Pubdate: Sat, 02 Dec 2017
Source: Worcester Telegram & Gazette (MA)
Copyright: 2017 Worcester Telegram & Gazette


As more states lessen or eliminate marijuana penalties, the Army is
granting hundreds of waivers to enlist people who used the drug in
their youth - as long as they realize they can't do so again in the

The number of waivers granted by the active-duty Army for marijuana
use jumped to more than 500 this year from 191 in 2016. Three years
ago, no such waivers were granted. The big increase is just one way
officials are dealing with orders to expand the Army's size.

"Provided they understand that they cannot do that when they serve in
the military, I will waive that all day long," said Maj. Gen. Jeff
Snow, head of the Army's recruiting command.

The marijuana use exclusions represent about one-quarter of the total
misconduct waivers the Army granted in the budget year that ended
Sept. 30. They accounted for much of the 50 percent increase overall
in recruits who needed a waiver for some type of misconduct.

Snow said the figures probably will rise further as more states
legalize or decriminalize marijuana.

Eight states - Alaska, California, Colorado, Maine, Maryland,
Massachusetts, Oregon and Washington - and the District of Columbia
have fully legalized possession of small amounts of marijuana for
adults' recreational use. An additional 13 states have decriminalized
it, meaning possession of small amounts is considered the equivalent
of a traffic citation or a low-end misdemeanor with no chance of jail.
Twenty-nine states, along with Puerto Rico, Guam and Washington, D.C.,
allow the use of medical marijuana.

Army leaders have faced increased scrutiny in recent weeks amid
worries in Congress and elsewhere about a decline in quality among new

Army data show more than 8,000 recruits received waivers in 2017,
compared with about 6,700 last year. Most waivers concerned physical
or mental health.

Almost 2 percent of the recruits were considered "category four,"
meaning they scored 31 or less, out of 99, on the aptitude test. Just
over a half-percent were in that category in 2016.

In total, the Army enlisted almost 69,000 recruits this year, close to
6,000 more than last year.

In an interview with The Associated Press, Snow said he went to his
Army leadership early this year to ask if he could bring in more of
the category four recruits to meet higher enlistment goals. He said he
promised that the Army would stay well below a 4 percent limit on the
group allowed by the Pentagon.

Recruits who score lower than 31 on the test must meet specific
criteria for the job they are requesting. There is no leeway on
previous pot smoking for them. They also can't require a health or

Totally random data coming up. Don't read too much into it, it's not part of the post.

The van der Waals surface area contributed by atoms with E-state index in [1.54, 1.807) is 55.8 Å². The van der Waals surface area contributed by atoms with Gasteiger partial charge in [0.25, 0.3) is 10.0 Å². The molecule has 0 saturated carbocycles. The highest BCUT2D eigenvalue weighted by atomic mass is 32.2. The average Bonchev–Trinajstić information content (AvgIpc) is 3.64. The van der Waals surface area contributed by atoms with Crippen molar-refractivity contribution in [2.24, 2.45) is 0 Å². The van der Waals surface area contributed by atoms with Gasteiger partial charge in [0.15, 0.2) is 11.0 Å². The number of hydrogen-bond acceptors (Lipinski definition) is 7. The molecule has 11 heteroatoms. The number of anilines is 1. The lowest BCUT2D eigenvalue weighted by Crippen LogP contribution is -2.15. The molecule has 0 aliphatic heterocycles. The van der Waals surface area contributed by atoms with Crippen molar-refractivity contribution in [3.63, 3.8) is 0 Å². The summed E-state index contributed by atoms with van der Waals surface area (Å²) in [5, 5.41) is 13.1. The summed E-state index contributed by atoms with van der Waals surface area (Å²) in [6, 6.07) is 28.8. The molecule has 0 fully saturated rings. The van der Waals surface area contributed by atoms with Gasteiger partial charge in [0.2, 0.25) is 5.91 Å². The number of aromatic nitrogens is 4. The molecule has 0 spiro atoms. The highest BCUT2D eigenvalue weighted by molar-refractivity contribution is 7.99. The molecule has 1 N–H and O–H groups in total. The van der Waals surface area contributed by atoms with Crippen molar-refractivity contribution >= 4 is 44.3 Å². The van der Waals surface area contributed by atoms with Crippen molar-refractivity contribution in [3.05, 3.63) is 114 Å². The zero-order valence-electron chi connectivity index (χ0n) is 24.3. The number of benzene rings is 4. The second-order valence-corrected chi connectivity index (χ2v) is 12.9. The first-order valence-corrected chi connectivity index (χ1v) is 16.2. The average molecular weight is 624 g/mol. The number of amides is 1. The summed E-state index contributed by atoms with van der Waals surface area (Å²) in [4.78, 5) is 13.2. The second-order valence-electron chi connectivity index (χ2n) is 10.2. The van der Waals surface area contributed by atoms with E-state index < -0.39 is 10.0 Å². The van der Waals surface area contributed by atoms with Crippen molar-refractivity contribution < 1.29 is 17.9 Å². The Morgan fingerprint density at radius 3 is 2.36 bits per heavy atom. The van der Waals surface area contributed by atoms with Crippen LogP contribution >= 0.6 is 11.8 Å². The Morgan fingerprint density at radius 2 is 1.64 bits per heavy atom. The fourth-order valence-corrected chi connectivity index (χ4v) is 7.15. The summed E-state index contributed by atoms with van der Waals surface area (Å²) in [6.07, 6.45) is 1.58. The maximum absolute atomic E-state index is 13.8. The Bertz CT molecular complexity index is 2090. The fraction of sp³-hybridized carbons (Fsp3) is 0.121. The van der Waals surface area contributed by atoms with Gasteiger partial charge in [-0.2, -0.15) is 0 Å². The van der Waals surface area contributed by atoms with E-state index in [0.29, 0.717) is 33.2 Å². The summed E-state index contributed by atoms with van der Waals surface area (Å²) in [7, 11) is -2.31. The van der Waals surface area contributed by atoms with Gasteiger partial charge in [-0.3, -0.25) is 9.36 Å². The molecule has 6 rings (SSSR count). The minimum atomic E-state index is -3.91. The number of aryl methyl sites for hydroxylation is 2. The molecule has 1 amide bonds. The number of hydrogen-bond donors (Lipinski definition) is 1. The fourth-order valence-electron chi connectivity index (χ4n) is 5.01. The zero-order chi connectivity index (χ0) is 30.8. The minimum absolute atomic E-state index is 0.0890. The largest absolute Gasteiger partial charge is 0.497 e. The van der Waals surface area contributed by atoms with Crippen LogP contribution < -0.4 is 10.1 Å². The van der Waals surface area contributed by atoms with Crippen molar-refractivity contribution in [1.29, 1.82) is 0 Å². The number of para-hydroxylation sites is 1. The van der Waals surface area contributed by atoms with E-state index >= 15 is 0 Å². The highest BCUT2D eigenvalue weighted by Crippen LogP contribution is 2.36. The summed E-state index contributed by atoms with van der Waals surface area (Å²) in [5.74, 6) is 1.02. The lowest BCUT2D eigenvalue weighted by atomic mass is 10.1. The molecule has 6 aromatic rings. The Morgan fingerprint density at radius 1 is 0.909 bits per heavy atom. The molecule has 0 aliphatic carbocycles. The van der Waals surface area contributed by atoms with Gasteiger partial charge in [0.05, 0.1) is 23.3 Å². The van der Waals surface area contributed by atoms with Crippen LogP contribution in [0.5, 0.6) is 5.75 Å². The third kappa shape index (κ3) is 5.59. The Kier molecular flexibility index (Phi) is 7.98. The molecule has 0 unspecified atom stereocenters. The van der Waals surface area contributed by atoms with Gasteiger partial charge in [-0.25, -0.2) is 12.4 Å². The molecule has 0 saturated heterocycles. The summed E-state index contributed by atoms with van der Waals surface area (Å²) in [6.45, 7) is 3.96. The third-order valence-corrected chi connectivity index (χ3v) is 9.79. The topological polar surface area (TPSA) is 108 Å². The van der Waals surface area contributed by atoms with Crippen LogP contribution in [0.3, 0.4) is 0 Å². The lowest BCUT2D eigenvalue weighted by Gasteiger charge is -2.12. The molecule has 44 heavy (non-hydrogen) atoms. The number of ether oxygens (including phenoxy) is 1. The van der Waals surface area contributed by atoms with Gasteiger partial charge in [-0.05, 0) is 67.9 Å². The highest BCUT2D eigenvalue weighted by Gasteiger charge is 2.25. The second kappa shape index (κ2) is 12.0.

conduct waiver.

The Army's top officer, Gen. Mark Milley, told reporters during a
recent briefing that the service is not reducing standards.

The increases in the category four enlistees, however, are fueling
concerns the Army could repeat mistakes made during the peak of the
Iraq and Afghanistan wars more than a decade ago, when it hurriedly
added soldiers to the ranks to meet deployment needs. At the time, the
Army brought more recruits in with criminal records and misconduct
waivers. As the years passed, discipline problems and other behavioral
issues increased as well.

Milley and Snow insist that won't happen again.

"Quality matters more than quantity. If you make the numbers, great,
awesome. But do not break the standards," Milley said. "Standards have
to be upheld, period. So if we come in at less than the ideal number,
but we've maintained the standards, that's success."

The Army's argument, however, can be a bit misleading. The military
services routinely enlist fewer recruits with waivers or lower scores
than allowed under Defense Department guidelines. So while the Army
increased the number of former drug users or recruits with lower
scores than in previous years, the service still stayed below the
maximum levels authorized by the Pentagon. And those recruits must get
through boot camp, thus meeting minimum standards for joining the military.

Officials can thus argue they haven't lowered the standards even if
they have arguably enlisted more candidates of lower quality.

Snow acknowledged the challenge in meeting the growing enlistment
goals. In the current fiscal year, the Army must recruit 80,000 new
men and women.

"This mission is going to be a significant challenge for the command,"
said Snow, who wants fewer than 2 percent of the new recruits to be
category four. "The possibility does exist that the numbers of
marijuana waivers and category fours could increase. I hope not, but
it's too early to tell right now."
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